• by Lanala Hayes • IDRA Newsletter • August 2012 •

Editor’s Note: IDRA sponsored a national essay competition among participants in the Coca-Cola Valued Youth Program, a nationally-recognized cross-age tutoring program of IDRA. Coca-Cola Valued Youth Program tutors wrote about how the program had helped them do better in school and how they had helped their tutees to do better. Six students received prizes. Below is the essay of the first place winner at the high school level.

High School Winning Essay

Lanala Hayes

9th Grade, Phillis Wheatley High School, Houston

Like the first rocket to land on the moon, something changed. I was a kid with no thought of what I would be doing after high school, a kid who didn’t care about my grades. But just like a flower trying to stay nourished in a desert or a flower trying to bloom in concrete, it seemed impossible. But soon enough the Coca-Cola Valued Youth Program helped to change me.

I walked into the elementary classroom thinking: “Easy as cake, all I have to do is tutor a few kids and I get some money? Ha, I could do this with my eyes closed and my hands tied behind my back.” I came as cocky as they could have come. I knew I had all the knowledge I needed to tutor second grade, and that just made me think I was like Captain Crunch: “All the kids want me.” I was confident that I could teach second grade.

The first day I walked into Alexandra’s* school, I felt a different atmosphere. Like fireflies attracted to a porch light, a bunch of kids came before me with nothing but smiles. I felt like it was cool to be smart even if it was just to a bunch of 10 year olds. We walked into the classroom we were supposed to tutor in, and the teacher then assigned the students that she thought needed us to help. Before I could even say anything else other then my name, Alexandra asked, “How do you spell though?” And I told her without even a hesitation to think of how you spell it. She looked at me in somewhat wonder and awe. I left her school that day trying to shake a feeling that I can’t describe but secretly wish it would follow me forever like my own shadow.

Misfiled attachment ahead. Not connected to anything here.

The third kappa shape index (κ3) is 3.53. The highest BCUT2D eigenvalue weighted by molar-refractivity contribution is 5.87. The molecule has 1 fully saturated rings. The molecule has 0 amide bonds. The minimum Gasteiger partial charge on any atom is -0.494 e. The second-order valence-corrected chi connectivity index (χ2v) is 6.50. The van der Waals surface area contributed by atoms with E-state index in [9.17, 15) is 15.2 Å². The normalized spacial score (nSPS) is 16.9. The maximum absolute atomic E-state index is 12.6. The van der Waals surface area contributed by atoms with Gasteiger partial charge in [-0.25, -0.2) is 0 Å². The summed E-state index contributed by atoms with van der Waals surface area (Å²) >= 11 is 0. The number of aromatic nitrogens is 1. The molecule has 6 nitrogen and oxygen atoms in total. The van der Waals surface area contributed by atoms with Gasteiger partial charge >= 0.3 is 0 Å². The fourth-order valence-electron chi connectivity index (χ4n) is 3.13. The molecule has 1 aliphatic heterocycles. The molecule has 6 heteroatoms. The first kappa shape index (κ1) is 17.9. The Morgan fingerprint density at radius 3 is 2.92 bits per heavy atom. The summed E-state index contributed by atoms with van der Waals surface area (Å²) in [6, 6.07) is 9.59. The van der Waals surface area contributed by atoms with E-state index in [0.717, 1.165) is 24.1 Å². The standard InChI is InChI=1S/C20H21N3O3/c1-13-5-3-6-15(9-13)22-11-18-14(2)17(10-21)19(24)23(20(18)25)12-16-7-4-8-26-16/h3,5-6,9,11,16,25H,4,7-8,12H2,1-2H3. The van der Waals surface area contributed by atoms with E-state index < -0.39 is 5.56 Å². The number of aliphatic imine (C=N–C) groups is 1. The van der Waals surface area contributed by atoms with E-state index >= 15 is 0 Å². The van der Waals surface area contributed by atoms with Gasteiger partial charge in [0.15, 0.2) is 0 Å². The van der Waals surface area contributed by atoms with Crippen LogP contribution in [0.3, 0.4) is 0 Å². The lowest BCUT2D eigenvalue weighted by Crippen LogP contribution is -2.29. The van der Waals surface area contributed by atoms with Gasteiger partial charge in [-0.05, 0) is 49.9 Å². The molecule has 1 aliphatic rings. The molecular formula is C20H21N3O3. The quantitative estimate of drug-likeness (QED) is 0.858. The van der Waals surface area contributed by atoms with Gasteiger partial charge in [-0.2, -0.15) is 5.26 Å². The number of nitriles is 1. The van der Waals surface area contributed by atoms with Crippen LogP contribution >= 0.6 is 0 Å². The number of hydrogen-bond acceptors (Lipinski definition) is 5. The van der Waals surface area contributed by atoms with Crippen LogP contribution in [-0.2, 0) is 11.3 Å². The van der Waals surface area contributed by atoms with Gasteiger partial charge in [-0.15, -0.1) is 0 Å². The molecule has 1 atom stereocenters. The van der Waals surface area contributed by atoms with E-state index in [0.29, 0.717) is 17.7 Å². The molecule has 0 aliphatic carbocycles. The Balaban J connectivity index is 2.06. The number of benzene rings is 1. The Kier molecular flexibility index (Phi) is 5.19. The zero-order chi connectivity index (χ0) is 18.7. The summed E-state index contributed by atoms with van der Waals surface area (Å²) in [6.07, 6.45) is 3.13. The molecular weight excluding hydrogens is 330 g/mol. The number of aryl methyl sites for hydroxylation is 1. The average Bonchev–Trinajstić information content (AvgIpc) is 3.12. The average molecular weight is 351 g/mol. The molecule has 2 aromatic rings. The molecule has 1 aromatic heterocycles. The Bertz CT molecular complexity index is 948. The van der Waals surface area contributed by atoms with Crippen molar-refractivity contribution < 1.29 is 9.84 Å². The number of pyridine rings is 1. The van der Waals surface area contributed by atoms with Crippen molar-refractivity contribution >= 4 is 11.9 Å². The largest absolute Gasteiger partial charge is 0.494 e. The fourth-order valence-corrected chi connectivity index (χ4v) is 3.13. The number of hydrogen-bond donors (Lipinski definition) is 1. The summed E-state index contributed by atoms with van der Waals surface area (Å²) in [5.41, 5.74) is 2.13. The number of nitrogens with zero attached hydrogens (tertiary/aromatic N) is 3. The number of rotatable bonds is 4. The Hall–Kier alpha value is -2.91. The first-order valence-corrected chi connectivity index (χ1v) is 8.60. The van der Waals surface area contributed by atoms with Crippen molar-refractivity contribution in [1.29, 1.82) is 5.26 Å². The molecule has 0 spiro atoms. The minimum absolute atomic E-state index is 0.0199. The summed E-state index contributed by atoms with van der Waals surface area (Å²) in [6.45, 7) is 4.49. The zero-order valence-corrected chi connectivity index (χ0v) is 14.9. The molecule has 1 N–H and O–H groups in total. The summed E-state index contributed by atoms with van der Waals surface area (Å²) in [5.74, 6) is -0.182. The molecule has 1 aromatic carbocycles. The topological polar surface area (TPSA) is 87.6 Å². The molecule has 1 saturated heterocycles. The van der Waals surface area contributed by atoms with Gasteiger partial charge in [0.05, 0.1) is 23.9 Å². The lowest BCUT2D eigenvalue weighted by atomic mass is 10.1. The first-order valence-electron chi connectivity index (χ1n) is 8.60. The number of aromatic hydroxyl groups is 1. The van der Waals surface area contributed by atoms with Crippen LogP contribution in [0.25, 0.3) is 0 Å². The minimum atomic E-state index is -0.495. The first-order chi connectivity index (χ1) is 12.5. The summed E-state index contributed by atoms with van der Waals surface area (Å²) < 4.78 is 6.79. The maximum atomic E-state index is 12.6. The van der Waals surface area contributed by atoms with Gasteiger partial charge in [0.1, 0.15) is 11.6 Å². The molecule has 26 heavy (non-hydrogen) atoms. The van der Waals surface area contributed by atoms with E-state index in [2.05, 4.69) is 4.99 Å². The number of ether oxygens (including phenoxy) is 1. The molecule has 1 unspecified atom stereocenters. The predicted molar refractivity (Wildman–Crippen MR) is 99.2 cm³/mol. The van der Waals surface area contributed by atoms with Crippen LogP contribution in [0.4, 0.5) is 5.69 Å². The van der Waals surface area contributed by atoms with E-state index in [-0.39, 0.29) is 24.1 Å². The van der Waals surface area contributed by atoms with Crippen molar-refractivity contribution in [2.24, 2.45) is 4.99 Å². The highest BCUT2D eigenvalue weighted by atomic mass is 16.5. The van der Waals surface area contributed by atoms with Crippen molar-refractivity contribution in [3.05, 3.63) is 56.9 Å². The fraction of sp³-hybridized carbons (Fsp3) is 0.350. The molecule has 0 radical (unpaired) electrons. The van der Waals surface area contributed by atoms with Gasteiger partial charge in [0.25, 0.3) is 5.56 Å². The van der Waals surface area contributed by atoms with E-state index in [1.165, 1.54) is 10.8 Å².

Like a glass slowly cracking, I was starting to get the concept of school. I was starting to think of what would happen if I didn’t get my high school diploma or if I didn’t get enough credits. What type of job or college would I get into? If I didn’t go to a good college would it affect the type of job I could apply for? Would I have to work at a fast food place all my life? The more I went to Alex’s school, the more I thought about this kind of stuff. I started trying harder in school, striving for A’s and B’s, and my teachers took notice. They were always trying to help me, but now that I actually wanted their help and was accepting their help, my grades were getting better. That glass that was lightly cracking, I was no longer afraid to let it break.

I’ve been tutoring Alex for almost two semesters now, and I can honestly say she’s made progress. Alex can now spell though without needing any help. Helping Alex at her school also helped me at my school. The Coca-Cola Valued Youth Program helped me with my grades and my future. Though its purpose may have been to help a little bit younger students, I think it helped me more than Alex. The Coca-Cola Valued Youth Program and Alex landed my rocket that was going off course and helped keep my flower nourished in the desert. It’s helped me more than I could give thanks for. And that glass that was cracking? It didn’t only break, it shattered.

*name changed for privacy


For more information on the Coca-Cola Valued Youth Program contact IDRA at 210-444-1710 or contact@idra.org or visit www.idra.org/coca-cola-valued-youth-program/

Comments and questions may be directed to IDRA via e-mail at feedback@idra.org.

[©2012, IDRA. This article originally appeared in the August 2012 IDRA Newsletter by the Intercultural Development Research Association. Permission to reproduce this article is granted provided the article is reprinted in its entirety and proper credit is given to IDRA and the author.]